Here is how BREXIT impact regulatory environment for UK forex market and trading industry.
BREXIT, or "British Exit", is the term used to describe the United Kingdom's decision to exit the European Union. Based on a vote in 2016, the UK gradually separated themselves from the EU in various aspects.
The high-impact event also has a significant and long-lasting effect on forex trading in the UK. It has triggered fluctuations in currency prices, then affected the regulatory environment for cross-border payments, financial institutions, and more.
BREXIT Impact on Currency Fluctuations
Shortly after the BREXIT referendum and other significant events, currency pairs like EUR/GBP and GBP/USD saw previously unheard-of volatility. Individuals who were quick to adapt earned substantial financial gains, while those who struggled to adapt incurred large losses.
It occurred across all sectors, both directly and indirectly related to the UK's relation with EU countries. Several conventional businesses failed because, up until that particular moment, they did not think the UK would truly exit the EU. Fortunately, financial companies (including forex brokers) generally adjusted well to the changes because most impacts were anticipated months prior to the event.
Some savvy forex brokers have even taken advantage of the uncertainty surrounding the next round of Brexit negotiations. They would have webinars and seminars on how BREXIT would affect forex trading in the UK. They also gained considerable profits from currency fluctuations due to the same issue for years to come.
BREXIT Impact on the Financial Industry
The post-BREXIT UK was free to create its own regulatory framework because it was no longer subject to the EU's financial restrictions. This regulatory discrepancy affects forex traders and brokers alike in terms of legal compliance and market access.
The EU's single market and customs union facilitated frictionless trade in various sectors, including financial. As such, BREXIT imposed new barriers and changed the dynamics of the UK financial industry.
For example, the EU's ESMA passport would only be applicable to forex brokers who seek to operate in the EU. To legally conduct business in the UK, all forex brokers with EU licenses have to obtain authorization from the FCA (which was unnecessary prior to BREXIT). Certain forex brokers dismissed it, most likely because they didn't want to occupy the UK market. However, it is evident that brokers with a sizeable UK clientele must apply specifically for FCA licenses.
On the other hand, the FCA, as a UK financial market watchdog, tightened the rules for the UK market. Part of it is to give UK traders better protection. They should also fix the vulnerabilities that were previously covered by ESMA regulations.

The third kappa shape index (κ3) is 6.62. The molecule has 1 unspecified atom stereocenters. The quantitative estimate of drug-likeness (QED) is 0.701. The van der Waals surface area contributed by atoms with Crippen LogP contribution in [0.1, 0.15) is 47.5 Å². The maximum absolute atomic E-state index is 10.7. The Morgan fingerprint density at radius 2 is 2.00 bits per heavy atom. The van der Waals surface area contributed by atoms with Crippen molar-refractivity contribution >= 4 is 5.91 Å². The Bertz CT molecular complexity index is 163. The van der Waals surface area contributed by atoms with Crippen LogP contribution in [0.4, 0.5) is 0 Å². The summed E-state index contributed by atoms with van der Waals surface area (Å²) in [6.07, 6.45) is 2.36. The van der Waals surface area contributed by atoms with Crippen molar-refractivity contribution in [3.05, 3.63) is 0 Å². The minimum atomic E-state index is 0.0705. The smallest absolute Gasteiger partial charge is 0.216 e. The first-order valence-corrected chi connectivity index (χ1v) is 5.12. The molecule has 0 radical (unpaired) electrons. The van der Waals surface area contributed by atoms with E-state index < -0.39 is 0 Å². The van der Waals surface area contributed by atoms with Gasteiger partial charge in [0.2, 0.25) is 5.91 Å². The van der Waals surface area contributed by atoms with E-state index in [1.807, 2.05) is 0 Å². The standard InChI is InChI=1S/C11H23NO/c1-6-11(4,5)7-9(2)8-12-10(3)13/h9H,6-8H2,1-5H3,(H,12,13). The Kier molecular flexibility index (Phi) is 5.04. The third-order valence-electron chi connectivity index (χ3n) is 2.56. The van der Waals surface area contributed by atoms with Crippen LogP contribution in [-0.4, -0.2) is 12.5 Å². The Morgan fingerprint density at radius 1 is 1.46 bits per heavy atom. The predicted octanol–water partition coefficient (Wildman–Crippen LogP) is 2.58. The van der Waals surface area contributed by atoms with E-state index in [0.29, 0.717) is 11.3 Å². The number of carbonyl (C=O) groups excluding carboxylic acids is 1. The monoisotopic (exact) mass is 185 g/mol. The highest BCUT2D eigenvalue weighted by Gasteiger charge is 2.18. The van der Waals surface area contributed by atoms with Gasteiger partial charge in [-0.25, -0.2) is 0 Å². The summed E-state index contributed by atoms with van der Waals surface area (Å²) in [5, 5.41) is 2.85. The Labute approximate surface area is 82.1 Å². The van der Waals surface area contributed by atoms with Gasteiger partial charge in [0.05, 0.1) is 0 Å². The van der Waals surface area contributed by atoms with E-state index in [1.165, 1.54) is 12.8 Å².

Subsequently, the FCA implemented several noteworthy limitations on CFDs, leverage, and bonuses. Including, but not limited to:
- First, all firms must provide a risk warning on trading CFDs and visibly display the firm's average client profit-loss performance.
- Second, all firms are prohibited from offering bonus promotions to attract new clients.
- Third, all firms must lower leverage limits for UK traders. The highest leverage available to traders with less than a year of active trading experience is 25:1, whereas the maximum leverage available to traders who can prove their trading expertise is 50:1.
The UK forex brokers responded well to the changes. Since then, we have seen many ads for FCA-licensed forex brokers that display increasingly transparent risk disclosure. For example, Pepperstone clearly mentioned on their homepage that "CFDs are complex instruments and come with a high risk of losing money rapidly due to leverage. 81.7% of retail investor accounts lose money when trading CFDs with this provider. You should consider whether you understand how CFDs work and whether you can afford to take the high risk of losing your money."
There are also many ways to circumvent the rules for forex brokers who don't intend to be stuck in the UK market. In particular, UK-based forex brokers who want to offer higher leverage would seek offshore licenses and assign any high-leveraged traders to their non-UK entities. We can see this development by looking at how many UK-licensed forex brokers have suddenly turned into multilicense brokers in recent years.